February is American Heart Month: Time to get heart smart

February is American Heart Month: Time to get heart smart

February 5, 2020
heart healthIf you want to protect your brain, get busy protecting your heart, says the American Heart Association (AHA). Behaviors that boost your heart health, such as exercise and healthy eating habits, also contribute to good brain health.

The heart is an amazing machine, and the AHA has designated February as American Heart Month to bring awareness to the steps you can take to keep it in top condition. So, there’s no better time than now to get smart about your heart.
 
National Wear Red Day is Friday, February 7, 2020! Wear the powerful color of red on February 7 to help raise awareness about heart health during American Heart Month.

Identify your risk factors

Fitness begins with awareness. Cardiovascular disease–heart disease–is the leading cause of death for women and men in the United States, according to the Center for Disease Control and Prevention. Chest pain or a heart attack can happen when too much fat and cholesterol block blood flow to the heart.

Many factors increase your risk for heart disease, particularly:
  • high blood pressure, high cholesterol and diabetes,
  • smoking, vaping and other tobacco use,
  • being overweight or obese and
  • not getting enough exercise.
To identify your risk factors, complete an online health risk assessment (HRA) through your Texas Employees Group Benefits Program (GBP) health plan–at no cost to yourself. The HRA can quickly show if you are at risk for things like heart attack, diabetes and stroke. After you finish answering the questions in the online HRA, you’ll get a personal action plan and recommendations to help you address any health risks your HRA has identified.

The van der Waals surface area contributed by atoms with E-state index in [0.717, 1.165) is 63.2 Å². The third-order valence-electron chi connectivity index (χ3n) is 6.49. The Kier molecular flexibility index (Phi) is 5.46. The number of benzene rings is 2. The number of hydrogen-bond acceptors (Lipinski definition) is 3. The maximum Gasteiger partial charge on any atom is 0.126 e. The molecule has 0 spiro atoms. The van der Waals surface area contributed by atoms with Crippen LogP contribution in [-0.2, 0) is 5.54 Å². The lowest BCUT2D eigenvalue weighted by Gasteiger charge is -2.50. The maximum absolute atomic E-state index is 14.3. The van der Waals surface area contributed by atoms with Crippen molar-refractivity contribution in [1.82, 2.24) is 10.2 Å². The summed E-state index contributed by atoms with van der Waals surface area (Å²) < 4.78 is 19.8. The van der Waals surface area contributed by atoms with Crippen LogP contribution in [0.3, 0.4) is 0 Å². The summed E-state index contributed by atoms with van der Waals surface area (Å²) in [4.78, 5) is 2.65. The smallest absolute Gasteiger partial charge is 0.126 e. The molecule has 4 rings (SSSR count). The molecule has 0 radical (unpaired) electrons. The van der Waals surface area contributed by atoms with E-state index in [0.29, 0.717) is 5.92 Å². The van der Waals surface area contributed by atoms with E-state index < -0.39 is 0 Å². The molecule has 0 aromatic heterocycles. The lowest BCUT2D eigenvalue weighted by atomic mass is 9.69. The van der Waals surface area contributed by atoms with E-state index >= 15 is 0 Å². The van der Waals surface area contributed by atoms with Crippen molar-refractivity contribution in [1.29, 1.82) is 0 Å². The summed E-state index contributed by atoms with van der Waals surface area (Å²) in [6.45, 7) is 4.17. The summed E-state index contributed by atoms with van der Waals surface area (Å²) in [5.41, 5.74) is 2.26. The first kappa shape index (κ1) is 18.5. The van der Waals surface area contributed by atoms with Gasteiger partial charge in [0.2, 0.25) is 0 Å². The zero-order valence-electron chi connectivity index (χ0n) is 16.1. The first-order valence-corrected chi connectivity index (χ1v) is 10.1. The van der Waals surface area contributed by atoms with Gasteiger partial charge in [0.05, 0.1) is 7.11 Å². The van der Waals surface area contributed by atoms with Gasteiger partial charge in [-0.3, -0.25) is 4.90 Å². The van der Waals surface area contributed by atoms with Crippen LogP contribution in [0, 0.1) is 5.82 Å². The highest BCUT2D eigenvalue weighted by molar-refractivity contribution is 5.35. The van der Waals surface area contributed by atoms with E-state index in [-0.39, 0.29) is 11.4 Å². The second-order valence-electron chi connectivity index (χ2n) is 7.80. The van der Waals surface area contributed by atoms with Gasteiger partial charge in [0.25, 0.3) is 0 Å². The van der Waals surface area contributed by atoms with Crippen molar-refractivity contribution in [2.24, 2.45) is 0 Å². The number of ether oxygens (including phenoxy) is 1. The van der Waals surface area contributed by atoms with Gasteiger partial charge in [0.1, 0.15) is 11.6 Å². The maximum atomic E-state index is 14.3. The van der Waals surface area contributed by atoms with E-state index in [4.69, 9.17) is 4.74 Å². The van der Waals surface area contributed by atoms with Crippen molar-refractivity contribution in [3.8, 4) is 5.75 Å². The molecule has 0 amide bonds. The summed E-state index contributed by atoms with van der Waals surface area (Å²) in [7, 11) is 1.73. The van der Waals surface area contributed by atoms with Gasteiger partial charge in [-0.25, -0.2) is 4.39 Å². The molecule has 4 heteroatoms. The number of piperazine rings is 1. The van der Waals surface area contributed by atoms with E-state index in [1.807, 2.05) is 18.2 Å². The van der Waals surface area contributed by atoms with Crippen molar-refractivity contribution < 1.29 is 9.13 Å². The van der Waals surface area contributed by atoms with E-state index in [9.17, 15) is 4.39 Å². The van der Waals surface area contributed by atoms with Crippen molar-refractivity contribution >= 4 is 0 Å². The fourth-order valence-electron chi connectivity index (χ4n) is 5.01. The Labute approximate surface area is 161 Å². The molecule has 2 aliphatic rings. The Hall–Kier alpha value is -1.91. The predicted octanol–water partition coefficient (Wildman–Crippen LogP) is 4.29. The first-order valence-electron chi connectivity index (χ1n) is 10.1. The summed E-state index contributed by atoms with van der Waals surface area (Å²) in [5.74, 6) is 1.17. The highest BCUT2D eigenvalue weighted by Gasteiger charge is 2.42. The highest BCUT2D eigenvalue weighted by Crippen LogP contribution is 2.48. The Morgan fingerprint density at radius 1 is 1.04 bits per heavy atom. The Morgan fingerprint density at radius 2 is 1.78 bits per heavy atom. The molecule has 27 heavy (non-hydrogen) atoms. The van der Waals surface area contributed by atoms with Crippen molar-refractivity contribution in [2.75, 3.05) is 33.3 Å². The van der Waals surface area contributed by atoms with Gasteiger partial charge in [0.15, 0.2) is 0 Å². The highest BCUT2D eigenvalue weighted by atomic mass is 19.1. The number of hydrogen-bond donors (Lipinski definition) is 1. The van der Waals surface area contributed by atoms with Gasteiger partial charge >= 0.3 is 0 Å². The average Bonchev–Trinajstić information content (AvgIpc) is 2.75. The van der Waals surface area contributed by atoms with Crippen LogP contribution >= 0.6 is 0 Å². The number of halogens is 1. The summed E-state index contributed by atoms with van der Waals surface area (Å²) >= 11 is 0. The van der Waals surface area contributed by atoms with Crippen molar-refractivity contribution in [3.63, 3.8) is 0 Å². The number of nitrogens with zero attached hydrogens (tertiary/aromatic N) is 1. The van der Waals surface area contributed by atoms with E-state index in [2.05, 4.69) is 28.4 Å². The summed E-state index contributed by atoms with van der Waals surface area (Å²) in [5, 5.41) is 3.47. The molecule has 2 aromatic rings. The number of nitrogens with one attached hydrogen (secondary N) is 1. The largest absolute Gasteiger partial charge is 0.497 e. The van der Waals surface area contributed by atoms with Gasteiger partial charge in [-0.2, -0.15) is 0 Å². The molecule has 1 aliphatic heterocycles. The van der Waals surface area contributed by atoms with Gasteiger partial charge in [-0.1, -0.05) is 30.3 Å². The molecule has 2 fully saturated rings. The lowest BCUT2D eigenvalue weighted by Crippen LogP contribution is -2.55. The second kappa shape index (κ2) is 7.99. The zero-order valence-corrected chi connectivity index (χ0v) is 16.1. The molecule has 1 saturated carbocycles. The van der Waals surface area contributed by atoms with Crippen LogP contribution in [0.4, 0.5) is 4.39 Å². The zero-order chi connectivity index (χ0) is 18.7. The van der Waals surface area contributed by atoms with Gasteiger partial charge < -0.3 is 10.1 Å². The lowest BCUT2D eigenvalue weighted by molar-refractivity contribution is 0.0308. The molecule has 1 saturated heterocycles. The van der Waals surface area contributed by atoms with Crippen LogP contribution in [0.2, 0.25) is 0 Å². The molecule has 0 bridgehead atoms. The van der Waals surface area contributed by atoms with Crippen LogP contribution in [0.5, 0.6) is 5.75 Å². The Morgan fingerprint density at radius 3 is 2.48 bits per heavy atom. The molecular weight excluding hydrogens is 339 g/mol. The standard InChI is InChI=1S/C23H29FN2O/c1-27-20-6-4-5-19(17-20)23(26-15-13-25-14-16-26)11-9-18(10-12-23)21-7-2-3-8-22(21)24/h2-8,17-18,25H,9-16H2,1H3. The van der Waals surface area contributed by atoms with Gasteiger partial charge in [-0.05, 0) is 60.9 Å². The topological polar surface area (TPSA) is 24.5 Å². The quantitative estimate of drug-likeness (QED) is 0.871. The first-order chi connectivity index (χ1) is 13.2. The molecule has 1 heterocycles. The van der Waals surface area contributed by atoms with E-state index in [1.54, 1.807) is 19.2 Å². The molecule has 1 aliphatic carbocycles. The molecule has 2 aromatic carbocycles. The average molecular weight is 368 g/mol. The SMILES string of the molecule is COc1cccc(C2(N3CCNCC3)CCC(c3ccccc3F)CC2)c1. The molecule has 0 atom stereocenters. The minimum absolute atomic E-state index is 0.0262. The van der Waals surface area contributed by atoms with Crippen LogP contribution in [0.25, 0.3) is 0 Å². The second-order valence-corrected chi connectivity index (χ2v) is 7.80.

Schedule a checkup

heartbeatMake an appointment with your doctor for a checkup–and work together to help achieve your heart health goal. Be sure to talk to your doctor about your diet and physical activity. Check on your blood pressure and cholesterol, heart rate, blood sugar and body mass index. Ask questions about your chances of developing heart disease and ways to lower your risk.

If you have not yet chosen a doctor, you can find one by clicking on your GBP health plan’s Find a Provider link below:
Live well today for a healthier tomorrow! –the American Heart Association  

Take action to lower your risks

In addition to following your doctor’s recommendations, you can also make changes on your own that address your heart disease risk factors, says the U.S. Department of Health and Human Services.

Consider taking the following common preventive measures to help keep your heart and brain healthy:
  • Maintain a healthy diet and weight.
  • Exercise regularly.
  • Monitor your blood pressure, cholesterol and blood sugar.
  • Avoid or limit caffeine, alcohol and smoking.
  • Use stress management techniques like deep breathing exercises to help reduce your blood pressure and heart rate.  

Resources to go tobacco-free

If you’re ready to kick the tobacco habit, take advantage of the tobacco cessation programs and resources offered through your GBP health plan: View the ERS Tobacco Policy and Certification webpage to learn about state-mandated certification requirements for tobacco use and more resources to help you quit.

Additional resources

To learn more about heart health–including common heart attack symptoms–check out “Good heart health” by OptumRx in the HealthSelectSM Prescription Drug Program education information section. Or, call OptumRx at (855) 828-9834 (TTY: 711).